(Image credit: Michael Hicks / Android Central)

Every other useful Garmin metric — Training Status, Training Readiness, real-time stamina, or performance condition — is mostly useful for beginner or intermediate runners who don't know enough to trust their own instincts. They quantify your body's aches, your wheezing lungs, or that spring in your step. 

So long as I have Garmin's daily suggested workouts as a benchmark for whether to train harder or pull back that day, that's typically all I need to reinforce whether I'm overreaching, peaking, or slacking off. Everything else comes from experience.

Out of all the nice-to-have features the Forerunner 965 offers, pre-downloaded topographical maps are the hardest to lose, as a nice backup if you go hiking in unfamiliar territory. But if I'm honest with myself, I don't go hiking all that much and use Alltrails when I do so I can cope with the loss.

Garmin is blocking the Forerunner 165 from offering its most useful metric

Beyond all Garmin's optional perks, there's one data tool the Forerunner 165 lacks that I can't do without as a runner: Training Load. And I'm pretty darn sure it could deliver that data... if Garmin lets it.

Without getting overly technical, Training Load measures how hard your body worked out on a given day based on your heart rate and oxygen consumption. You want to hit a certain Training Load every week and then slowly increase your load number every week, either by running more or running faster.

Your Load is split into three heart rate zone categories: Low aerobic, high aerobic, and anaerobic. Higher heart rates give you more training load in shorter intervals, but high-load runs also take longer to recover from. A low aerobic run is easier and causes less "load" on your body but slowly helps you improve your fitness over time.

(Image credit: Michael Hicks / Android Central)

It all sounds very data-driven, but it's basically all about balance. Garmin helps me remember if I've done enough sprints, intervals, or slow jogs recently, without having to study my past workouts. And more generally, it tells me if I'm keeping pace with past versions of myself or if I'm over- or undertraining. 

(Image credit: Android Central)

Unfortunately, Training Load isn't available on the Forerunner 165...or is it? Because buried in Garmin Connect app submenus, I found my Training Load data, up to the current date! And I've only used the Forerunner 165 in the past week.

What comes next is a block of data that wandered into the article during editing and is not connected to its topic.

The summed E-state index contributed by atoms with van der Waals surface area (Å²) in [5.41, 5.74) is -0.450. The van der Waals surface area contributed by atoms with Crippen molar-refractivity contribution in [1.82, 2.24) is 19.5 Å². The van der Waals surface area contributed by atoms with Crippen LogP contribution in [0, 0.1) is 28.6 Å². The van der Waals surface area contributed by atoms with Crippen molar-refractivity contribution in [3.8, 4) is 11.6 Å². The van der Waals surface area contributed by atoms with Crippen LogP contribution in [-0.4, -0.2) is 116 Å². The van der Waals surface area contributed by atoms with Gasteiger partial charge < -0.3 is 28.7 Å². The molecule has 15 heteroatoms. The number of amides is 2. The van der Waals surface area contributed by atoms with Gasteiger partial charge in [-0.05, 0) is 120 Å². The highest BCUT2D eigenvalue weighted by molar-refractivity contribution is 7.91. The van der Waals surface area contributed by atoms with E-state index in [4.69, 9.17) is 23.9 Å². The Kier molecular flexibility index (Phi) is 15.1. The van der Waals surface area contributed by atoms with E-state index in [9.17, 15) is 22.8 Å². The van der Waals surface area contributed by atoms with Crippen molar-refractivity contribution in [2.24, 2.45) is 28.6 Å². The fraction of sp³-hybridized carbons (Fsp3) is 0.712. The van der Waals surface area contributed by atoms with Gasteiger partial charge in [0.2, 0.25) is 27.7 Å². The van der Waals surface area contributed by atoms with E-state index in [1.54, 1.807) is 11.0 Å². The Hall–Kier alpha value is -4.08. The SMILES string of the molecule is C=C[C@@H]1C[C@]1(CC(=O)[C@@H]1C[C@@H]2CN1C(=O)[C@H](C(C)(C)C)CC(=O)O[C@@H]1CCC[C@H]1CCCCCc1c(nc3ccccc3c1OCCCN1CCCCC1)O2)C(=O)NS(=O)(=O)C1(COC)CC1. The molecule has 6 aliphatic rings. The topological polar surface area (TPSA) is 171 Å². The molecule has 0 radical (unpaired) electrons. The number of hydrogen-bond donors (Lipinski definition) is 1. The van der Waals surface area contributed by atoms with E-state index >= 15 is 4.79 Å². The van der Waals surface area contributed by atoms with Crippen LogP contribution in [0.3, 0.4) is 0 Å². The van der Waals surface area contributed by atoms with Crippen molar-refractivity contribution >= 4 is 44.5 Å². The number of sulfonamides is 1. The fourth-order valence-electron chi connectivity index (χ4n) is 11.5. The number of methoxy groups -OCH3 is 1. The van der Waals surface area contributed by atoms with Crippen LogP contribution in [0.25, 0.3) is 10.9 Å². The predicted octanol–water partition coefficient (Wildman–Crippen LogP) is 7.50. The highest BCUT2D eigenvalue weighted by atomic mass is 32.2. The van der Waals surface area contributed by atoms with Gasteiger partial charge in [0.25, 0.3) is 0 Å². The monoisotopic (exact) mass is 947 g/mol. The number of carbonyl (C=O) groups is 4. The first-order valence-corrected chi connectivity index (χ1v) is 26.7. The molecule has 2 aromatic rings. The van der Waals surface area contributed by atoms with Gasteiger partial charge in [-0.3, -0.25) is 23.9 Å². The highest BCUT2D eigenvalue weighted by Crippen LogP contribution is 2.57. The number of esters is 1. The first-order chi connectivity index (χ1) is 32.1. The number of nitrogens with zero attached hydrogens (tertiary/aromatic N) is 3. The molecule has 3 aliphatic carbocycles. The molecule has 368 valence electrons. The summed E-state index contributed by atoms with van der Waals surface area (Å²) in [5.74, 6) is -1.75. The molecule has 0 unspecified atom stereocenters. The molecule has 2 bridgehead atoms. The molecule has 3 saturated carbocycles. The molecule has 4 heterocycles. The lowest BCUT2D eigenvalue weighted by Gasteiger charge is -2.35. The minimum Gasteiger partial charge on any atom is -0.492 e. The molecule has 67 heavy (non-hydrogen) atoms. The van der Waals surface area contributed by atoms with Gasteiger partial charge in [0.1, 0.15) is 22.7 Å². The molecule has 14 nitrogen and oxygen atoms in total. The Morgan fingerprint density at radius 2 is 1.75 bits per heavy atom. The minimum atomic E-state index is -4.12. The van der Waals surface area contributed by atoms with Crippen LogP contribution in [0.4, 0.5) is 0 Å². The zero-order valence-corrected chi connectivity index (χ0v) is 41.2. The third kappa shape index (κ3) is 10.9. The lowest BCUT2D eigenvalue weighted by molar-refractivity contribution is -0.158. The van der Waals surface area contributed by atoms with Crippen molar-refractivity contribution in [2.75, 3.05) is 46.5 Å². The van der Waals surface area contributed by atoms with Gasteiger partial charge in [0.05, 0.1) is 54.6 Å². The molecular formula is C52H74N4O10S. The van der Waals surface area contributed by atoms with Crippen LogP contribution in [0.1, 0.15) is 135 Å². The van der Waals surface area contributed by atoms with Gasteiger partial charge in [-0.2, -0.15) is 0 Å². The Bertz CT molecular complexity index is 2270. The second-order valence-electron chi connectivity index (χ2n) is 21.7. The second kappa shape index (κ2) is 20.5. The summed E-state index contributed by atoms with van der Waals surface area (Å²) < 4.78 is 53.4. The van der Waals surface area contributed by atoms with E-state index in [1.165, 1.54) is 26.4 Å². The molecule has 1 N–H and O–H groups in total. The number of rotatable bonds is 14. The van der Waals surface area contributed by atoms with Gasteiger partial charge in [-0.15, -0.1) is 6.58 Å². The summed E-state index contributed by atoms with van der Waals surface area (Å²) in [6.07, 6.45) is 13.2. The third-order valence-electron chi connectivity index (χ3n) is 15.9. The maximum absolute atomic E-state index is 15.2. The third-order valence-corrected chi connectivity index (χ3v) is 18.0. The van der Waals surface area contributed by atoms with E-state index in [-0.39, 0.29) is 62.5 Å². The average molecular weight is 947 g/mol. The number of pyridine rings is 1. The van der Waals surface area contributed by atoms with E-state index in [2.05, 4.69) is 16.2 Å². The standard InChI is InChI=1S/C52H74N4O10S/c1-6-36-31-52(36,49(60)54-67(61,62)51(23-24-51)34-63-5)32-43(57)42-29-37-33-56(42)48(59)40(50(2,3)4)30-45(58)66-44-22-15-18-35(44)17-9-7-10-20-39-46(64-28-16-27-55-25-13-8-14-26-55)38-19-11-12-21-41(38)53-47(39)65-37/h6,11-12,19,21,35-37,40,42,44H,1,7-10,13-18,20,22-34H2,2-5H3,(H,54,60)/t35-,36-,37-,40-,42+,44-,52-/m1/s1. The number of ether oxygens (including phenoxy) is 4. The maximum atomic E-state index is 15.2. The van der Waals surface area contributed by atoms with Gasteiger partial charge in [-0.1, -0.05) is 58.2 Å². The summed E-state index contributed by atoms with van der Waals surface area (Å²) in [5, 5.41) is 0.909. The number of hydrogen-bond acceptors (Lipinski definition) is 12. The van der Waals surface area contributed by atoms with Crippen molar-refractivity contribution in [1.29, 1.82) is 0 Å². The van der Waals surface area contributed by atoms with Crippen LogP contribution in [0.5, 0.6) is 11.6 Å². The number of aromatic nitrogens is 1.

According to a Garmin rep, though, this Acute Load data is only available because I already have a Forerunner 965 associated with my account. "If you only had a 165 in your account, you would not see the load features at all," she explained. In other words, it's an arbitrary paywall rather than an actual 165 CPU limitation.

I also suspect that the Forerunner 165 could show my Training Load Focus for aerobic or anaerobic runs, if Garmin wanted. Why? Because just like the Forerunner 965, the Forerunner 165 takes "the user's training history" and "intensity" into account when suggesting a daily workout, according to my Garmin rep.

That includes "if there is a shortage in one area (e.g., base to build up base endurance, threshold to increase high aerobic training)," she continued.

So, with the Forerunner 165, you can look at the daily workout suggestions and guess what Garmin thinks about your current training load focus behind the scenes. You just won't have any way of checking the raw data for yourself.

My full Garmin Forerunner 165 review will come out soon, but I already think it's one of the best Garmin watches available. If I didn't already have both it and the Forerunner 965 in hand, I think I would happily accept the compromises of the cheaper model to save more than half off the price.

I just wish Garmin hadn't decided to make Training Load a feature you have to pay an extra $200 to get — or $100 more with the Forerunner 255 — because to me, it's pretty darn essential.